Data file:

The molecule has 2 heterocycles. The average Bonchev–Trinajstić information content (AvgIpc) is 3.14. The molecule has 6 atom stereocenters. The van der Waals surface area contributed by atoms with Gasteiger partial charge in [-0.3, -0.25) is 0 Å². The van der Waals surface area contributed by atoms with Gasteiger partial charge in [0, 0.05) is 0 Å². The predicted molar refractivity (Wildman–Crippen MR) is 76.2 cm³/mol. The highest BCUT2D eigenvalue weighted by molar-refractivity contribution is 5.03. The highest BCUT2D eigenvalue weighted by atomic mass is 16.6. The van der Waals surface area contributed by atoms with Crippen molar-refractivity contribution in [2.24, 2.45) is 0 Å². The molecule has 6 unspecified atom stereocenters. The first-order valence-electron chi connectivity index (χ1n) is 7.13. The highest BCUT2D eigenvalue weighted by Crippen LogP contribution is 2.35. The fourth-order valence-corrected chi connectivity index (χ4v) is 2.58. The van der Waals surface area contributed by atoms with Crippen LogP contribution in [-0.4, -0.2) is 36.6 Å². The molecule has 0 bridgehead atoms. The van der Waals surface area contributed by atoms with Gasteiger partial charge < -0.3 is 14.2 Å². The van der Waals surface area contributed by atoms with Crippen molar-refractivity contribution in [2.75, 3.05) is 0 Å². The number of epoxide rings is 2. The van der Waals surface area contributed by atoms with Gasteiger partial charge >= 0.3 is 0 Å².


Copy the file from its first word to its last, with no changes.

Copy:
The molecule has 2 heterocycles. The average Bonchev–Trinajstić information content (AvgIpc) is 3.14. The molecule has 6 atom stereocenters. The van der Waals surface area contributed by atoms with Gasteiger partial charge in [-0.3, -0.25) is 0 Å². The van der Waals surface area contributed by atoms with Gasteiger partial charge in [0, 0.05) is 0 Å². The predicted molar refractivity (Wildman–Crippen MR) is 76.2 cm³/mol. The highest BCUT2D eigenvalue weighted by molar-refractivity contribution is 5.03. The highest BCUT2D eigenvalue weighted by atomic mass is 16.6. The van der Waals surface area contributed by atoms with Crippen molar-refractivity contribution in [2.24, 2.45) is 0 Å². The molecule has 6 unspecified atom stereocenters. The first-order valence-electron chi connectivity index (χ1n) is 7.13. The highest BCUT2D eigenvalue weighted by Crippen LogP contribution is 2.35. The fourth-order valence-corrected chi connectivity index (χ4v) is 2.58. The van der Waals surface area contributed by atoms with Crippen LogP contribution in [-0.4, -0.2) is 36.6 Å². The molecule has 0 bridgehead atoms. The van der Waals surface area contributed by atoms with Gasteiger partial charge < -0.3 is 14.2 Å². The van der Waals surface area contributed by atoms with Crippen molar-refractivity contribution in [2.75, 3.05) is 0 Å². The number of epoxide rings is 2. The van der Waals surface area contributed by atoms with Gasteiger partial charge >= 0.3 is 0 Å².